Top Apparel Brands – The China Report Card

Top Apparel Brands – The China Report Card

Updated 3/14/24. Original publish date 10/16/21.

Since I first published this article in 2021, boy have things changed.

I haven’t gone clothes shopping for many years, thanks to the combination of working from home from 2020-2023, getting laid off from my corporate job in 2023, and generally not having a lot of fashion sense. But today for the first time in years, I went shopping for clothes.

What a difference two years makes.

I spent a lot of time bad-mouthing Brooks Brothers below, but boy, have things changed. When I went to my local Brooks Brothers store today, I saw labels from Malaysia, Indonesia, Italy, Mexico, and Jordan when just two years ago (as I wrote in my original post), nearly all of Brooks Brothers clothes were made in China. In the whole store I found one item that was made in China—an ugly sweater marked off 80%.

I’ve had similar experiences shopping at other places. At a recent trip to Macy’s, I saw UGGs made in Vietnam, DKNY blouses made in Vietnam, Polo and Lauren knits made in the Philippines, Bar III made in Indonesia, Tommy Hilfiger shorts made in Sri Lanka, Calvin Klein shirts made in Indonesia, Calvin Klein swimming trunks made in Vietnam, Tommy Hilfiger underwear made in Kenya, and Polo underwear made in India.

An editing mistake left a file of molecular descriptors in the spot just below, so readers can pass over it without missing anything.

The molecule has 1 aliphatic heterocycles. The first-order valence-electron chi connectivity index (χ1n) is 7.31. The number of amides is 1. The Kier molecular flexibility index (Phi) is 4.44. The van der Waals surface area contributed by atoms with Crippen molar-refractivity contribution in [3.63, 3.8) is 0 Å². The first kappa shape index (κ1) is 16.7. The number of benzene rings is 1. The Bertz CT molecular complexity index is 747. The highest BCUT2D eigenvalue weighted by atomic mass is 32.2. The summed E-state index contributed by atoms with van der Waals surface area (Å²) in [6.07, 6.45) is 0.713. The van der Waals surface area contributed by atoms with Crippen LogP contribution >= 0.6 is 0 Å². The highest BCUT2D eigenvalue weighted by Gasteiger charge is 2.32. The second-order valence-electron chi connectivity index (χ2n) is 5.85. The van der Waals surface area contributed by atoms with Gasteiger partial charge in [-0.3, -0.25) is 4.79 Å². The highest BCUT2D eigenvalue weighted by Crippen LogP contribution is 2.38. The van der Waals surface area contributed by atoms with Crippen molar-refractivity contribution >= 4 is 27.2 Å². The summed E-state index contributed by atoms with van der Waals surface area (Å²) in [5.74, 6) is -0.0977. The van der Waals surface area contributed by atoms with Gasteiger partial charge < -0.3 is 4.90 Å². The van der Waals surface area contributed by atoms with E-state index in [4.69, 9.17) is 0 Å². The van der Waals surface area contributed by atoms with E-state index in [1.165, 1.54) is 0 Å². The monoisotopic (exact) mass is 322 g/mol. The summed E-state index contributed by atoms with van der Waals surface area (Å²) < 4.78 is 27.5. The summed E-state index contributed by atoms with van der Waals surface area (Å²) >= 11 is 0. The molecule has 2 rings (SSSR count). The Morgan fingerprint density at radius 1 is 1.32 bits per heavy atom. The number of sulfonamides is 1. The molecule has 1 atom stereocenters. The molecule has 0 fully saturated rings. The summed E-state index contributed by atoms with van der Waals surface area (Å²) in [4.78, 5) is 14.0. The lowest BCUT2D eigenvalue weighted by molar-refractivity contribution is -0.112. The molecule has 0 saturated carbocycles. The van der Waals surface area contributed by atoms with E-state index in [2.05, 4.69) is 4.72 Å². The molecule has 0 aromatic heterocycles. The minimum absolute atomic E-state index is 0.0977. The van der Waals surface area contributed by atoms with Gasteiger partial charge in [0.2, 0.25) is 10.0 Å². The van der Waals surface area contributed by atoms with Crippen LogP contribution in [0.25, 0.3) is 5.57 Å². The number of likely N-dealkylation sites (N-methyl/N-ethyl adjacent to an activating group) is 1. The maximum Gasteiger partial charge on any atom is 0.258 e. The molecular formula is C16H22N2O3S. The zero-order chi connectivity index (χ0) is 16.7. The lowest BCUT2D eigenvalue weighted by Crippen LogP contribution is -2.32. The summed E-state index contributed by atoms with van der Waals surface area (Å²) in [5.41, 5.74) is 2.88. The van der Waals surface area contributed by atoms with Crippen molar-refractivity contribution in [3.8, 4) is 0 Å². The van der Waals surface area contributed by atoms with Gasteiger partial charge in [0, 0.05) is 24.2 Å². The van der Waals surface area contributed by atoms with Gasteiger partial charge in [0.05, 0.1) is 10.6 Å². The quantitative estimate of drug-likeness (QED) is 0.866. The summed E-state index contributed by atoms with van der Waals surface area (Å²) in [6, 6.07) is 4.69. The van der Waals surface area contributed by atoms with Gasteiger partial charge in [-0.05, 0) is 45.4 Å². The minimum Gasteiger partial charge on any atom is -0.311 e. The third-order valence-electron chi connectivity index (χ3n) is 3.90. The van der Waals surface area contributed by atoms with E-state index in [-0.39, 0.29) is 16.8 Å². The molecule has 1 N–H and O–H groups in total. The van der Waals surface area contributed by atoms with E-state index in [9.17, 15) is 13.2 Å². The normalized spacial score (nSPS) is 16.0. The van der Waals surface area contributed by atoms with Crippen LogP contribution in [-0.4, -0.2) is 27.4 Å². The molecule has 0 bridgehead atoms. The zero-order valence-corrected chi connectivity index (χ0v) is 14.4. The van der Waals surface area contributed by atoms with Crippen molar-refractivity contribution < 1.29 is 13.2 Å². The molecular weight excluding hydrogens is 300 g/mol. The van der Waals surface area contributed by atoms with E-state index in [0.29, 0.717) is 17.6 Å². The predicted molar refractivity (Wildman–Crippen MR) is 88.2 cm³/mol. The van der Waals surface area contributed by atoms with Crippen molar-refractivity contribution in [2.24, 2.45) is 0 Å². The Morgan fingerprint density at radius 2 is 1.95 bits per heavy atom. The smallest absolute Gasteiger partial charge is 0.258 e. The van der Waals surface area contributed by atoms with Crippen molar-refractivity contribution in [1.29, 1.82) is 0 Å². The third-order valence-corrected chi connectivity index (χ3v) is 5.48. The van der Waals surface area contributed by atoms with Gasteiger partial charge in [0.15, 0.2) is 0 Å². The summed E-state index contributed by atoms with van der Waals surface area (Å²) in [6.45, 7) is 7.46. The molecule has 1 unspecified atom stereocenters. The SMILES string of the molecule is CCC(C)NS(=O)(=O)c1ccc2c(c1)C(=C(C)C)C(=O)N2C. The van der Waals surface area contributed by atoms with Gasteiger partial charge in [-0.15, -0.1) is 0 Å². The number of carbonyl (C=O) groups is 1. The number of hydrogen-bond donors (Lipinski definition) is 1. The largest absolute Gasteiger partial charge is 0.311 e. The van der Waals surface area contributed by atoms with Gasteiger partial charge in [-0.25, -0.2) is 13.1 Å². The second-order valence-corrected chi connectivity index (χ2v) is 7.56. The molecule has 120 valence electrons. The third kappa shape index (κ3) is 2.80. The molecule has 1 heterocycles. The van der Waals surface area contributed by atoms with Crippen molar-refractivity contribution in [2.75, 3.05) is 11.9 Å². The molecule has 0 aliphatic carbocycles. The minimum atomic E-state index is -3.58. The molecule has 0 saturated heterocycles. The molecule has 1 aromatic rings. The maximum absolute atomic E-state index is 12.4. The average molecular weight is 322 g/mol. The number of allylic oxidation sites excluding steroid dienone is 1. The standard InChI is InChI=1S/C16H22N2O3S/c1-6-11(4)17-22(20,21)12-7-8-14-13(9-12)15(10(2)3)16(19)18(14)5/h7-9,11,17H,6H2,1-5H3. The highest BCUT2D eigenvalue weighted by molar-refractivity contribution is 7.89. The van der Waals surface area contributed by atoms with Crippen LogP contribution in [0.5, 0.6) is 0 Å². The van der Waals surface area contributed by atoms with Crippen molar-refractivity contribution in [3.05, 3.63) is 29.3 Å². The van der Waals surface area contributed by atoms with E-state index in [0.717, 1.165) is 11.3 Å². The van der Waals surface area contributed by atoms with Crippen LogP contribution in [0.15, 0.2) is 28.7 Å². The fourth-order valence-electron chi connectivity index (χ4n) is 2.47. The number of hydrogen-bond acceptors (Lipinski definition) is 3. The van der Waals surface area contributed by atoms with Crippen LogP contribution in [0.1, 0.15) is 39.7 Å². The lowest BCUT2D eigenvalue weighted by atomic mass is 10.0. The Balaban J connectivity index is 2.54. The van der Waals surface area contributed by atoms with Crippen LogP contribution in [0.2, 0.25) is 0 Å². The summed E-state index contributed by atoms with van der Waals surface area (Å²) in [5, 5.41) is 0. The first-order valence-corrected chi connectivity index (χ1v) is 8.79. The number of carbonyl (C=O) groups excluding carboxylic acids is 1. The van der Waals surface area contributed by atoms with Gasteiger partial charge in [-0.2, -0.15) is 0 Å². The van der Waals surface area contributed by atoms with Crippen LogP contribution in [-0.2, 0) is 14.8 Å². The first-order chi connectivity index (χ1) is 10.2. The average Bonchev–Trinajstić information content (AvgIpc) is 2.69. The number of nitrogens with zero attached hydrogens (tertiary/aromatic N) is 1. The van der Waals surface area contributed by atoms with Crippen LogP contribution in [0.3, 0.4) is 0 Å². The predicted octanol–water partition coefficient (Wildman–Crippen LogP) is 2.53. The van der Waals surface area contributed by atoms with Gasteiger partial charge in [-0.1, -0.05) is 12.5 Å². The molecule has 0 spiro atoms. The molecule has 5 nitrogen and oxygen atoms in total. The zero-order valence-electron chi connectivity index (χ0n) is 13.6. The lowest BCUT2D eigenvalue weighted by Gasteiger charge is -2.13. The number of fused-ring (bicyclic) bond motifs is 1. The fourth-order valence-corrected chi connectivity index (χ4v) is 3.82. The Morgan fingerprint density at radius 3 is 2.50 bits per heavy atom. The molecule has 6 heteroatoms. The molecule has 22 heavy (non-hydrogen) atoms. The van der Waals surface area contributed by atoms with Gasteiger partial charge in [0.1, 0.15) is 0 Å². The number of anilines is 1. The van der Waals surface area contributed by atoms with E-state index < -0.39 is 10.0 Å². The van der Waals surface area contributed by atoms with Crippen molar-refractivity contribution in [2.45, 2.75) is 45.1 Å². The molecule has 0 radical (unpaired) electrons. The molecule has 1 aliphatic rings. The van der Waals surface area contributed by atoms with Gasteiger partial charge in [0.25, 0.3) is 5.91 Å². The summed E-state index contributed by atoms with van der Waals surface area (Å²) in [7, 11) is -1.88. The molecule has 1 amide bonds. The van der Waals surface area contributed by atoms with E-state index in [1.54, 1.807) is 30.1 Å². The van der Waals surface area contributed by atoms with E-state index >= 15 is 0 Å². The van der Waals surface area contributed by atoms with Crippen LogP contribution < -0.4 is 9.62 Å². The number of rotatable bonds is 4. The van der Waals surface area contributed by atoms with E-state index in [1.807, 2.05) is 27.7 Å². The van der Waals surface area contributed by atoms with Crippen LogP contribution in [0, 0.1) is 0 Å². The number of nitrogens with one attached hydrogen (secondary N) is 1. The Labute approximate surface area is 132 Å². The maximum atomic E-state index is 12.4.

I remember in my last trip to Muji and a recent trip to Tumi I saw the same things. More and more of their products are no longer made in China.

I’ve written often that my greatest hope in creating this site is that one day it goes away—that American consumers actively seek out and demand things not made in China. Yes, I would miss the nickels and dimes I get when you click on an affiliate link to buy something. But it’ll be worth it.

How did this happen?

There are a few things I can point to that caused this dramatic shift in just a few years.

  • The 2018 Tariffs put in place by President Trump and kept in place by President Biden and Trade Ambassador Tai. For years, the so-called “experts” warned that consumer prices would skyrocket if tariffs were put in place. The result was very much the opposite. You can see for yourself how the CCP for years artificially manipulated costs to ensure that its manufacturers always had the lowest bid.